HC-110greenspun.com : LUSENET : B&W Photo - Film & Processing : One Thread
I am developing tri-x and tmax fills (not together ;), using HC-110. I have a couple of questions. First, although I ordinarily use 120, i do have a 220 back and recently have developed 2 rolls of 220 using the same process. Do I need to increae the potency of the developer solution (or development time) since there is more film surface area? If so, is there some way to figure out by how much other than trial and error. Also, I have been mixing one part HC-110 to 28 parts water, and not using a stock solution. It seems to work fine for me, but I'm really just a beginner. Is there any reason that I may be overlooking that this is not a good idea? Seems to me like it would yield more control not less (assuming accurate measurement of 1 oz., which isn't too hard with the right tool) gien that i start each time with fresh HC-110 and not a stock that has been sitting around for some months.
Last, does anyone know where I can find the characteristic curves of most black and white films. I am looking for a single source, and maybe even one that compares the curves to one another and explains what the difference in result theoretically should be. In my experience, these curves don't come with the film and I couldn't find such a book at B&H.
-- che baby (email@example.com), February 15, 2000
I have been using HC-110 mixed from the "syrup" for years with good results. I use a dilution of 1 part syrup to 31 parts water. I use the mixing water to rinse the small graduate that held the syrup to make sure it all gets dissolved, then top off to the final volume.
I have processed two 36 exposure 35mm rolls at a time in a 1 pint tank with that mix and had good results. I think 1 roll of 220 will have about the same surface area, so I dont think any adjustment would be needed.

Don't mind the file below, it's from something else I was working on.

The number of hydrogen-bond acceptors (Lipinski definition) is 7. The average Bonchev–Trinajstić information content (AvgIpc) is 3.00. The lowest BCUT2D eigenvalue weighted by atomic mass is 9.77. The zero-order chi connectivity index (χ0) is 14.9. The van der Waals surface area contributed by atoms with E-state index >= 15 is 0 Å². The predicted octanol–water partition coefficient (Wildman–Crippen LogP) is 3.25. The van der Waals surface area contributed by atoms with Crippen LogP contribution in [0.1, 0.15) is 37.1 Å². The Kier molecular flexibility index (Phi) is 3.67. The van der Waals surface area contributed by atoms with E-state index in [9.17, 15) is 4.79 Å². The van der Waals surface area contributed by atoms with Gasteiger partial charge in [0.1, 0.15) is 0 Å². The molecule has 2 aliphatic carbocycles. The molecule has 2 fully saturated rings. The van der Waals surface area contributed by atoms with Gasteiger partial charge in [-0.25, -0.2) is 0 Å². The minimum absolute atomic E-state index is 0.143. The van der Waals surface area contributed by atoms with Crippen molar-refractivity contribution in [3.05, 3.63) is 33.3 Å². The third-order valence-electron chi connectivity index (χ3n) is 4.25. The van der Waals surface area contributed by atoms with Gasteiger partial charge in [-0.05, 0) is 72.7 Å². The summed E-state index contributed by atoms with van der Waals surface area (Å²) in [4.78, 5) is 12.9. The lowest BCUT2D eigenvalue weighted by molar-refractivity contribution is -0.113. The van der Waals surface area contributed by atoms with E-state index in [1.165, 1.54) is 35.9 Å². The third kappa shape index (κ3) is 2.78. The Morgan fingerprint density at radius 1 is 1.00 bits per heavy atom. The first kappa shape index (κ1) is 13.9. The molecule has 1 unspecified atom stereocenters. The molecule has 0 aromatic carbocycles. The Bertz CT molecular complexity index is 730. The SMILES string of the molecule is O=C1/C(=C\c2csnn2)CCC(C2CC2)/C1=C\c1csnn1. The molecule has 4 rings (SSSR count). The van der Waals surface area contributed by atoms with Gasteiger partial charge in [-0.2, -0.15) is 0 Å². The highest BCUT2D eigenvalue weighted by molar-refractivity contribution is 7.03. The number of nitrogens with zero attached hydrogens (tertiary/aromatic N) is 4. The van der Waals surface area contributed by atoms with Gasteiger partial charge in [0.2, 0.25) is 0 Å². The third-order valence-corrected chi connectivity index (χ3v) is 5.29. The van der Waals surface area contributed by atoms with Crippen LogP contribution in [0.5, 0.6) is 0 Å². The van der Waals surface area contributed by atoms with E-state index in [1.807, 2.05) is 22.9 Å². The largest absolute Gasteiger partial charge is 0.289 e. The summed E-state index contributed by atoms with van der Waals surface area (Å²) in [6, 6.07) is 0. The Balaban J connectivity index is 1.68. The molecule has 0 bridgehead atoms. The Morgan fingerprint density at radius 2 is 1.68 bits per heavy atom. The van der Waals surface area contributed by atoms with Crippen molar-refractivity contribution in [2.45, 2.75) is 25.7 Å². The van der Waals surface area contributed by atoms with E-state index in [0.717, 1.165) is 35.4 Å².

As for published curves, probably Kodak would be the place to look. Yours will vary according to your agitation procedures, time, etc. I dont know that I would be all that worried about it. I have simply tuned things by finding development times for 3 basic lighting situations until they print on a normal paper grade (I dont use multi-contrast papers) with my enlarger or contact printer and then try to repeat as carefully as I can.
-- Tony Brent (firstname.lastname@example.org), February 15, 2000.
Tony, thanks, my question then is what if I want to develop two rolls of 220 at once given the same developer volume, what adjustment to developer strength or development time might be required? In other words, I have a 32 oz tank and the 220 reels are the same size as the 120 reels, and I want to be able to do 2 at once for purposes of efficiency, I just don't know what adjustment to make. And also, do I need to fix for longer?? thanks.
-- (email@example.com), February 16, 2000.
You shouldnt have to change anything. The only differenbce is that you are mixing up twice as much VOLUME of solution, but the dilution is the same. For instance, when I use my 1 pint tank, I mix 1/2 Oz of syrup to 15 1/2 Oz of water, and when I use the larger tank I mix 1 Oz to 31 Oz. The strength of the dilution stays the same. If you start changing the dilutions, you will run into strange results.
The rule of thumb for fixing is twice the time it takes the milkiness to clear.
-- Tony Brent (firstname.lastname@example.org), February 16, 2000.